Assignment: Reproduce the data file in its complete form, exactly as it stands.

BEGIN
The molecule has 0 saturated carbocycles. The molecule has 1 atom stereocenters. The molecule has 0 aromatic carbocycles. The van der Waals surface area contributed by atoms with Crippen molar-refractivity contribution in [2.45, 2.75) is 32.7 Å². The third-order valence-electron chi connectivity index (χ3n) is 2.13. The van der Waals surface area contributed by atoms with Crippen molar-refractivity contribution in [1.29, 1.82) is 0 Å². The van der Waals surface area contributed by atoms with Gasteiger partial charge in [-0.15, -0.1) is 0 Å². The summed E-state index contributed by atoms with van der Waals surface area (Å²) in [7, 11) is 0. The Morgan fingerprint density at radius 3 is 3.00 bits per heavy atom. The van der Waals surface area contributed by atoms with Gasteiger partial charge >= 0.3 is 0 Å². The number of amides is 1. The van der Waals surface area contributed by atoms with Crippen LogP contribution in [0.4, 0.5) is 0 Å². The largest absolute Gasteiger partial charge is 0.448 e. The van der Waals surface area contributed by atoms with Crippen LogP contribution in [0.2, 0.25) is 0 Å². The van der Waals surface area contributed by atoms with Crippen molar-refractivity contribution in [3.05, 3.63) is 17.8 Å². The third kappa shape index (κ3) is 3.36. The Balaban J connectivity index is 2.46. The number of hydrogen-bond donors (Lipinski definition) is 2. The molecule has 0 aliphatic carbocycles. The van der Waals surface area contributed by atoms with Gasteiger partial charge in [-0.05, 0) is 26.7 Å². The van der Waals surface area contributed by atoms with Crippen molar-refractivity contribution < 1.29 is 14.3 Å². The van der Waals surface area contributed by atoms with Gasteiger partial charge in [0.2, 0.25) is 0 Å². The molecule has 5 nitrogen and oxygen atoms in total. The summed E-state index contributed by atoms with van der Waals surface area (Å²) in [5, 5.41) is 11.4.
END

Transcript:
The molecule has 0 saturated carbocycles. The molecule has 1 atom stereocenters. The molecule has 0 aromatic carbocycles. The van der Waals surface area contributed by atoms with Crippen molar-refractivity contribution in [2.45, 2.75) is 32.7 Å². The third-order valence-electron chi connectivity index (χ3n) is 2.13. The van der Waals surface area contributed by atoms with Crippen molar-refractivity contribution in [1.29, 1.82) is 0 Å². The van der Waals surface area contributed by atoms with Gasteiger partial charge in [-0.15, -0.1) is 0 Å². The summed E-state index contributed by atoms with van der Waals surface area (Å²) in [7, 11) is 0. The Morgan fingerprint density at radius 3 is 3.00 bits per heavy atom. The van der Waals surface area contributed by atoms with Gasteiger partial charge >= 0.3 is 0 Å². The number of amides is 1. The van der Waals surface area contributed by atoms with Crippen LogP contribution in [0.4, 0.5) is 0 Å². The largest absolute Gasteiger partial charge is 0.448 e. The van der Waals surface area contributed by atoms with Crippen LogP contribution in [0.2, 0.25) is 0 Å². The van der Waals surface area contributed by atoms with Crippen molar-refractivity contribution in [3.05, 3.63) is 17.8 Å². The third kappa shape index (κ3) is 3.36. The Balaban J connectivity index is 2.46. The number of hydrogen-bond donors (Lipinski definition) is 2. The molecule has 0 aliphatic carbocycles. The van der Waals surface area contributed by atoms with Gasteiger partial charge in [-0.05, 0) is 26.7 Å². The van der Waals surface area contributed by atoms with Crippen molar-refractivity contribution < 1.29 is 14.3 Å². The van der Waals surface area contributed by atoms with Gasteiger partial charge in [0.2, 0.25) is 0 Å². The molecule has 5 nitrogen and oxygen atoms in total. The summed E-state index contributed by atoms with van der Waals surface area (Å²) in [5, 5.41) is 11.4.